Junko Mifune, Counsellor/Social Worker
October is World Menopause Month. One of the primary objectives of World Menopause Month is to break down the stigma and silence that have historically surrounded the topic and foster pen conversations to deepen understanding, support, and solidarity among women who are affected. Various physical and emotional symptoms can be observed in both men and women over the age of 40 collectively referred to as menopause. However, this article focuses on women’s menopause and mental health.
Menopause is a period of decreased production of female hormones as the ovaries decline in function, and is defined as the five years before and after menopause. 45 to 55 years of age is generally considered to be the period of menopause, but menopause affects not only physical changes, but also mental health.
Menopausal mental health is related to the neurotransmitter serotonin. This is because the decrease in estrogen, a female hormone, due to menopause reduces the secretion of serotonin, which stabilizes the mind and promotes brain function. Serotonin is also a material for melatonin production, which controls sleep and can cause insomnia.
Menopausal women often experience irritability, depression, forgetfulness, worsening anxiety symptoms, and difficulty concentrating. Physical symptoms such as tiredness, fatigue, headaches, and insomnia may also occur.
The menopausal years also coincide with the “empty nest syndrome” that many women experience when they have reached the end of their child-rearing years. It also coincides with the stressful time of caring for aging parents or assuming a position of responsibility at work. It is also a time of great disillusionment due to anxiety about the physical changes that come with aging as a woman.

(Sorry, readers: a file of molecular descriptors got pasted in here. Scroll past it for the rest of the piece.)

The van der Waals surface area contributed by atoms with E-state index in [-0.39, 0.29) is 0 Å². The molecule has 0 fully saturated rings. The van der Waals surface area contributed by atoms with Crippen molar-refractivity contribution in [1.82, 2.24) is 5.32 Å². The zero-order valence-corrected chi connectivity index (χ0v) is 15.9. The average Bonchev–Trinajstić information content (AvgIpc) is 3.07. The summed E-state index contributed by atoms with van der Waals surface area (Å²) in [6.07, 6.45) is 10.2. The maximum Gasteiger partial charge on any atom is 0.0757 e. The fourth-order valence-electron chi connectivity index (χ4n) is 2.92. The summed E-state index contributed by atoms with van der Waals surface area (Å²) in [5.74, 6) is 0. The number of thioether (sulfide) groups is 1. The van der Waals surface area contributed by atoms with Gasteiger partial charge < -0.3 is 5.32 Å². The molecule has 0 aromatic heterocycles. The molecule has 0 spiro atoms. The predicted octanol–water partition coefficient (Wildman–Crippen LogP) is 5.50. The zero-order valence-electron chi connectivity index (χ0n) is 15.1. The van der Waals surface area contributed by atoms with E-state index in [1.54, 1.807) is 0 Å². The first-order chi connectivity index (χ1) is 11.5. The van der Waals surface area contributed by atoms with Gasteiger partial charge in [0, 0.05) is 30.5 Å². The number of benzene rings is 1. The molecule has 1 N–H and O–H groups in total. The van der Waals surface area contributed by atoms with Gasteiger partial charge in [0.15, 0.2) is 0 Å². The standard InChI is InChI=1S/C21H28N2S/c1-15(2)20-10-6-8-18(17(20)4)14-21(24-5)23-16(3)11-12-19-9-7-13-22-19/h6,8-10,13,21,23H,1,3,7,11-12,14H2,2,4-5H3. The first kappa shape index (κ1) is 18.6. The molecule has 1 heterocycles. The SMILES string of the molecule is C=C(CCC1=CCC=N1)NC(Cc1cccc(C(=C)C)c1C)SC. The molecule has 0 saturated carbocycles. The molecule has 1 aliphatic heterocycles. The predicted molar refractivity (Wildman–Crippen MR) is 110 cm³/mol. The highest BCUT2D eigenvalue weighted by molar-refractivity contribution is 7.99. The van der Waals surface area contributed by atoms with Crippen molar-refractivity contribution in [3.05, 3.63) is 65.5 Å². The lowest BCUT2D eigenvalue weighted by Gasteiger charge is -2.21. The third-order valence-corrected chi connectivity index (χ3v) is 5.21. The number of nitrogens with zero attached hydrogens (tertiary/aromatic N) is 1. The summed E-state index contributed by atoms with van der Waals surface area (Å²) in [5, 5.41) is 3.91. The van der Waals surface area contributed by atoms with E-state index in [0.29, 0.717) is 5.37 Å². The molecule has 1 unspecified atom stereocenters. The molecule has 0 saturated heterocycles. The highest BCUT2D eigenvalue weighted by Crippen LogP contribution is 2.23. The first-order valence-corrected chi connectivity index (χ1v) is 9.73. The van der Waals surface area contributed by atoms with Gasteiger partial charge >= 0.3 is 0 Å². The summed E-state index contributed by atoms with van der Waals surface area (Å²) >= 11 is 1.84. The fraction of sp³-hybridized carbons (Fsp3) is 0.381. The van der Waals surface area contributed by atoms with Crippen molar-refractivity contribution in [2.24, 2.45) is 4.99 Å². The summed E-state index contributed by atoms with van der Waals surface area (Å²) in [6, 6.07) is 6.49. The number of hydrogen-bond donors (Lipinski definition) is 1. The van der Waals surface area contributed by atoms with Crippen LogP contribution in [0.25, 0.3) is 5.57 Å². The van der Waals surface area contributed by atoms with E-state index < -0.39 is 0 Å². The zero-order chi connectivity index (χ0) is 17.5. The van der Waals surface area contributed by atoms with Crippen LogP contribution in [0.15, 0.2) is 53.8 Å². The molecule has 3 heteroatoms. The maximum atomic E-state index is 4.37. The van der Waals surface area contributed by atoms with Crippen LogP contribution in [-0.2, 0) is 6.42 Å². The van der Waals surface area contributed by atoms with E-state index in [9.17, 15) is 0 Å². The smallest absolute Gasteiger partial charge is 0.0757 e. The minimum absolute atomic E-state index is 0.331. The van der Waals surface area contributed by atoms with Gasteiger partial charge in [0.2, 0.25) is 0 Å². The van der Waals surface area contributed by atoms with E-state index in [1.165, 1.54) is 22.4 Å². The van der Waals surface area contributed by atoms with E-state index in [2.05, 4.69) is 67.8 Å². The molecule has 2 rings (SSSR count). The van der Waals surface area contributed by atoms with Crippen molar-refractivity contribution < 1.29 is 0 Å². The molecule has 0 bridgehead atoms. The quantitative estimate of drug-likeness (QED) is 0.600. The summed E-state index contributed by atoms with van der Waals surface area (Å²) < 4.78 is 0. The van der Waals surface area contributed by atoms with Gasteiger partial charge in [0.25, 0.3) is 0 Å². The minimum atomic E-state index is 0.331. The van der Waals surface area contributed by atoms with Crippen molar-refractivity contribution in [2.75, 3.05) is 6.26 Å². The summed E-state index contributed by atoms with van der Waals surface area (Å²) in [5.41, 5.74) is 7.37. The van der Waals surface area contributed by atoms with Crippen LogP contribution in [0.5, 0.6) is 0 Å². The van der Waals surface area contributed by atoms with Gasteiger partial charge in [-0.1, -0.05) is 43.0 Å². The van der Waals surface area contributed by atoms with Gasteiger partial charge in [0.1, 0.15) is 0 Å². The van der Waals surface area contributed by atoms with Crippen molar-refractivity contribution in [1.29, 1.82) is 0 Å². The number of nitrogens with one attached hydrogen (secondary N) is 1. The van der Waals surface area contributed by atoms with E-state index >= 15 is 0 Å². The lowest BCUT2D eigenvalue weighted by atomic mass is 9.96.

It is important to understand that these factors are part of menopause, accept that your body is changing, and try to be flexible in how you respond to the symptoms of menopause that affect your daily life.
Some of the approaches that can be taken include healthy lifestyle habits (balanced diet, moderate exercise, proper rest), stress management (deep breathing, meditation, yoga, relaxation techniques), advice from medical specialists and Chinese medicine practitioners, medication if needed, as well as psychological support (support systems, counseling).
Mental health issues during menopause vary from person to person and require a tailored approach in each case. I believe it is important to address menopausal mental health issues with a combination of psychological support, appropriate coping strategies, and therapies, as well as professional advice.